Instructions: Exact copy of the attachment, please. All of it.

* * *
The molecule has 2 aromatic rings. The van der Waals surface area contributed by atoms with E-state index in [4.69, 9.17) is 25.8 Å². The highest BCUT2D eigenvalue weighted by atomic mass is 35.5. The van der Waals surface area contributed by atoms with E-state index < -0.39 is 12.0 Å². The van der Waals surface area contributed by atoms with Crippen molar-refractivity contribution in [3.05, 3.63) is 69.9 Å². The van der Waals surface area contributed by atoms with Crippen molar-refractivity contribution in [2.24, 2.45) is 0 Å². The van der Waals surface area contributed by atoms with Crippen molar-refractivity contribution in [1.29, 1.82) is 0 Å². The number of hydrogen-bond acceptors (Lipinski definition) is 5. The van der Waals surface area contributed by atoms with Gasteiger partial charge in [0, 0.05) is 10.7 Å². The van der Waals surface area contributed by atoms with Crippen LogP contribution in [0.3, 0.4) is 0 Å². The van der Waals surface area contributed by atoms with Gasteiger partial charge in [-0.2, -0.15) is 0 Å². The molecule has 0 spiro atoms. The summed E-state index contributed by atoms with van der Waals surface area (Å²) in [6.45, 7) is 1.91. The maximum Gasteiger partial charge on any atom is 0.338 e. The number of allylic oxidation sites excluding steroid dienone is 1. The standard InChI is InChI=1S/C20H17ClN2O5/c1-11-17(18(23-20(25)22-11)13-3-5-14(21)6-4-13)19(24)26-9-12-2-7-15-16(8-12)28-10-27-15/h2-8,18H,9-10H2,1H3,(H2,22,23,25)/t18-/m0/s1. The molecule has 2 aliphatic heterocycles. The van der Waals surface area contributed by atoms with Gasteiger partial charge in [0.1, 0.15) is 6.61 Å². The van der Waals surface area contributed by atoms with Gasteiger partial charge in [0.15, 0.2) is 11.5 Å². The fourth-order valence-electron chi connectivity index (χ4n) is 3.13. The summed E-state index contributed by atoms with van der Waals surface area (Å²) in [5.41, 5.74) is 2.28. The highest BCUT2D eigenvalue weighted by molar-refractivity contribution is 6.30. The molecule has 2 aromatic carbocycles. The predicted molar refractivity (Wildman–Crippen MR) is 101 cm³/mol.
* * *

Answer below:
The molecule has 2 aromatic rings. The van der Waals surface area contributed by atoms with E-state index in [4.69, 9.17) is 25.8 Å². The highest BCUT2D eigenvalue weighted by atomic mass is 35.5. The van der Waals surface area contributed by atoms with E-state index < -0.39 is 12.0 Å². The van der Waals surface area contributed by atoms with Crippen molar-refractivity contribution in [3.05, 3.63) is 69.9 Å². The van der Waals surface area contributed by atoms with Crippen molar-refractivity contribution in [2.24, 2.45) is 0 Å². The van der Waals surface area contributed by atoms with Crippen molar-refractivity contribution in [1.29, 1.82) is 0 Å². The number of hydrogen-bond acceptors (Lipinski definition) is 5. The van der Waals surface area contributed by atoms with Gasteiger partial charge in [0, 0.05) is 10.7 Å². The van der Waals surface area contributed by atoms with Crippen LogP contribution in [0.3, 0.4) is 0 Å². The van der Waals surface area contributed by atoms with Gasteiger partial charge in [-0.2, -0.15) is 0 Å². The molecule has 0 spiro atoms. The summed E-state index contributed by atoms with van der Waals surface area (Å²) in [6.45, 7) is 1.91. The maximum Gasteiger partial charge on any atom is 0.338 e. The number of allylic oxidation sites excluding steroid dienone is 1. The standard InChI is InChI=1S/C20H17ClN2O5/c1-11-17(18(23-20(25)22-11)13-3-5-14(21)6-4-13)19(24)26-9-12-2-7-15-16(8-12)28-10-27-15/h2-8,18H,9-10H2,1H3,(H2,22,23,25)/t18-/m0/s1. The molecule has 2 aliphatic heterocycles. The van der Waals surface area contributed by atoms with Gasteiger partial charge in [0.1, 0.15) is 6.61 Å². The van der Waals surface area contributed by atoms with Gasteiger partial charge in [0.15, 0.2) is 11.5 Å². The fourth-order valence-electron chi connectivity index (χ4n) is 3.13. The summed E-state index contributed by atoms with van der Waals surface area (Å²) in [5.41, 5.74) is 2.28. The highest BCUT2D eigenvalue weighted by molar-refractivity contribution is 6.30. The molecule has 2 aromatic carbocycles. The predicted molar refractivity (Wildman–Crippen MR) is 101 cm³/mol.